You’ve had your trademark long enough to need to file a maintenance/renewal. Congrats! After filing your renewal, though, you receive an audit AND it’s in the form of an Office Action! What does that mean?! While still somewhat rare, audits do happen. However, they are not used to single people or trademarks out. They are random, and used to ensure that people are actually using their trademark for all of their goods and services.
What You Need to Know About the USPTO’s Post Registration Audit Program
If you own a trademark registration in the United States, you may be familiar with the requirement to file periodic maintenance documents to keep your registration alive. But did you know that your registration could also be randomly audited by the United States Patent and Trademark Office (USPTO) to verify your trademark use? In this blog post, we will explain what the USPTO’s post registration audit program is, why it exists, how it works, and what you can do to prepare for it.
What is the post registration audit program?
The post registration audit program is a quality control measure that the USPTO started in November 2017 to promote the accuracy and integrity of the trademark register. The program aims to ensure that trademark owners are using their trademarks in commerce with all the goods or services listed in their registrations, as required by law.
The USPTO randomly selects registrations with required maintenance filings (such as Section 8 or Section 71 declarations of use) for audit. If your registration is selected for audit, you will receive an office action from the USPTO asking you to provide additional proof of use for some or all of the goods or services in your registration. You will have six months to respond to the office action, or your registration will be canceled.
Why does the USPTO audit registrations?
The USPTO audits registrations to help preserve the trademark register as a reliable reflection of trademarks in use in commerce. The trademark register in the United States is a use-based register, meaning that trademark owners must use their trademarks in commerce with the goods or services in their registrations to maintain their rights. However, some trademark owners may file inaccurate or improper use claims in their maintenance filings, either intentionally or unintentionally, jeopardizing the validity of their registrations and blocking future applications by others.
By auditing registrations and requiring proof of use for additional goods or services, the USPTO can identify and remove any goods or services that are not in use from the registrations, resulting in a more accurate and useful trademark register.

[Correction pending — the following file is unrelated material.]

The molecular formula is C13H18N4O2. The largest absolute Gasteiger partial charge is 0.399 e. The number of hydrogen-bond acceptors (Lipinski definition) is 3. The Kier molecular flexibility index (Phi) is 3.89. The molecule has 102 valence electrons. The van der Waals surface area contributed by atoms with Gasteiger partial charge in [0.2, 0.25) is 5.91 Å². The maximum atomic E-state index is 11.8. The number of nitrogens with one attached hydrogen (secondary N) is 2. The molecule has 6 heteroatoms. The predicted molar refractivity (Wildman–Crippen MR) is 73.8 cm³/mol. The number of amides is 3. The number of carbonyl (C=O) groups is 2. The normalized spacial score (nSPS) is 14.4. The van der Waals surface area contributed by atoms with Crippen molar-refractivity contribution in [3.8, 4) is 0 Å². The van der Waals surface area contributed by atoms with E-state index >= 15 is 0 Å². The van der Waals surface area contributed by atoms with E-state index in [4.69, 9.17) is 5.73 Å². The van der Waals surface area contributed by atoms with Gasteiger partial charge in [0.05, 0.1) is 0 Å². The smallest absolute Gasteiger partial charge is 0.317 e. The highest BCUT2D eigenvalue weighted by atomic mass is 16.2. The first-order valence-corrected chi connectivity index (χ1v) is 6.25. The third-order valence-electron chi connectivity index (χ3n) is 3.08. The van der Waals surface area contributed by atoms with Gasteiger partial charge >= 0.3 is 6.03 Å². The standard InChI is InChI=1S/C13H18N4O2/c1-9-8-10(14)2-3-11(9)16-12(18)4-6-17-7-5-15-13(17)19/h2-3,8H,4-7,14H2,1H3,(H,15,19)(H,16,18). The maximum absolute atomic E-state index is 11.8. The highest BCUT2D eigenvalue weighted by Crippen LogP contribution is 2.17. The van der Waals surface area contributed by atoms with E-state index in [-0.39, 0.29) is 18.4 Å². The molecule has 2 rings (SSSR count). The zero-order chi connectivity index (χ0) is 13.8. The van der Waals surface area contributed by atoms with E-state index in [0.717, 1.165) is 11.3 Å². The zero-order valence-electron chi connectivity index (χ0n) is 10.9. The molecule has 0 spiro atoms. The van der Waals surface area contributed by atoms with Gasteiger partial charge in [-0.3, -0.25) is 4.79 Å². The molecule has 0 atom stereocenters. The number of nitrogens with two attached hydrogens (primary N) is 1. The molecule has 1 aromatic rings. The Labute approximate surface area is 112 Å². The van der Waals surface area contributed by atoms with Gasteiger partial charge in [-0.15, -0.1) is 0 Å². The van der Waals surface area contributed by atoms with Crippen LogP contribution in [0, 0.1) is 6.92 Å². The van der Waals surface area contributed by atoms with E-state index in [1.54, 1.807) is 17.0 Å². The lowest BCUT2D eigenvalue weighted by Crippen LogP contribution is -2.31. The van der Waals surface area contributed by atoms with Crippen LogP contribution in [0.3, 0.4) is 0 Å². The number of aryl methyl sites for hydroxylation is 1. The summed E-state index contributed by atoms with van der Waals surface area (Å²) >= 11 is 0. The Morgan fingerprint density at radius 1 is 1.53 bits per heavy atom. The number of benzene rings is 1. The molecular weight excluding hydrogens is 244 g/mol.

How does the post registration audit program work?
The post registration audit program works as follows:
The USPTO randomly selects registrations with required maintenance filings (such as Section 8 or Section 71 declarations of use) for audit. The selection criteria may vary depending on various factors, such as filing basis, number of classes, number of goods or services, etc.
The USPTO issues an office action to the registrant or their attorney of record, requesting additional proof of use for some or all of the goods or services in each class of the registration. The proof of use must show how the trademark is used in commerce with each audited good or service. The proof of use can be a label, tag, packaging, website screenshot, advertisement, invoice, catalog, brochure, or any other evidence of use.
The registrant has six months to respond to the office action by submitting proof of use for each audited good or service. If proof of use is not provided for any audited good or service, the registrant must delete it from the registration and pay a $250 deletion fee per class. If proof of use is provided for all audited goods or services, no deletion fee is required.
The USPTO reviews the response and determines whether proof of use is acceptable for each audited good or service. If proof of use is acceptable for all audited goods or services, the USPTO accepts the maintenance filing and issues a notice of acceptance. If proof of use is not acceptable for any audited good or service, the USPTO issues a second office action requiring deletion of those goods or services and payment of a $250 deletion fee per class. If deletion fees are not paid within six months, the entire registration will be canceled.
The registrant can appeal any final refusal by filing a request for reconsideration with the USPTO within six months of issuance of the final refusal. If reconsideration is denied, the registrant can file a petition to the Director within two months of denial of reconsideration. If petition is denied, the registrant can file an appeal to the Trademark Trial and Appeal Board (TTAB) within two months of denial of petition.
What can you do to prepare for an audit?
The best way to prepare for a possible audit is to keep accurate records of your trademark use and update your registration as needed. You should only claim use for goods and services that you are actually offering under your trademark, and delete any unused ones from your registration before filing maintenance documents. You should also monitor your trademark correspondence and respond promptly to any office actions from the USPTO.
The USPTO’s post registration audit program is a quality control measure that aims to ensure that trademark owners are using their trademarks in commerce with all the goods or services in their registrations. If your registration is selected for audit, you will need to provide additional proof of use for some or all of the goods or services in your registration, or delete them and pay a deletion fee. To avoid losing your trademark rights, you should be prepared for a possible audit by following the tips above.
Contact us today to learn more about the trademark post-registration process or how we can assist you with your intellectual property concerns.